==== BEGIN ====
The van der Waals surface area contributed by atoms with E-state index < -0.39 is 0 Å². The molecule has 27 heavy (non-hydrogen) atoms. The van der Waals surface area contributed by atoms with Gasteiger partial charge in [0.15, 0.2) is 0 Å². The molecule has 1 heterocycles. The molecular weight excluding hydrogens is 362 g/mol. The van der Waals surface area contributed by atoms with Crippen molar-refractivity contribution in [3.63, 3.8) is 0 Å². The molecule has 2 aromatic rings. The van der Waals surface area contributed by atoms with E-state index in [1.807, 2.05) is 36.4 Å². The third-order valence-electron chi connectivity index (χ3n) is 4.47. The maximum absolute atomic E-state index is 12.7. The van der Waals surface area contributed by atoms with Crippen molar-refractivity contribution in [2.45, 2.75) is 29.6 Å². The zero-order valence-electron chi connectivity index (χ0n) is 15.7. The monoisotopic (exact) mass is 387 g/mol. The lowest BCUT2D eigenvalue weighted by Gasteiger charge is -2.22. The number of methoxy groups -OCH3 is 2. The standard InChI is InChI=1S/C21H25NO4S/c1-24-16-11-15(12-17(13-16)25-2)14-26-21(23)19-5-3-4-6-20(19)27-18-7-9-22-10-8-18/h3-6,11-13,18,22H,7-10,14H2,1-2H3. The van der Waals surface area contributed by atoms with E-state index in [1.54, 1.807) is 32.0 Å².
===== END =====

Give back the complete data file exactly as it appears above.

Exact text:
The van der Waals surface area contributed by atoms with E-state index < -0.39 is 0 Å². The molecule has 27 heavy (non-hydrogen) atoms. The van der Waals surface area contributed by atoms with Gasteiger partial charge in [0.15, 0.2) is 0 Å². The molecule has 1 heterocycles. The molecular weight excluding hydrogens is 362 g/mol. The van der Waals surface area contributed by atoms with Crippen molar-refractivity contribution in [3.63, 3.8) is 0 Å². The molecule has 2 aromatic rings. The van der Waals surface area contributed by atoms with E-state index in [1.807, 2.05) is 36.4 Å². The third-order valence-electron chi connectivity index (χ3n) is 4.47. The maximum absolute atomic E-state index is 12.7. The van der Waals surface area contributed by atoms with Crippen molar-refractivity contribution in [2.45, 2.75) is 29.6 Å². The zero-order valence-electron chi connectivity index (χ0n) is 15.7. The monoisotopic (exact) mass is 387 g/mol. The lowest BCUT2D eigenvalue weighted by Gasteiger charge is -2.22. The number of methoxy groups -OCH3 is 2. The standard InChI is InChI=1S/C21H25NO4S/c1-24-16-11-15(12-17(13-16)25-2)14-26-21(23)19-5-3-4-6-20(19)27-18-7-9-22-10-8-18/h3-6,11-13,18,22H,7-10,14H2,1-2H3. The van der Waals surface area contributed by atoms with E-state index in [1.54, 1.807) is 32.0 Å².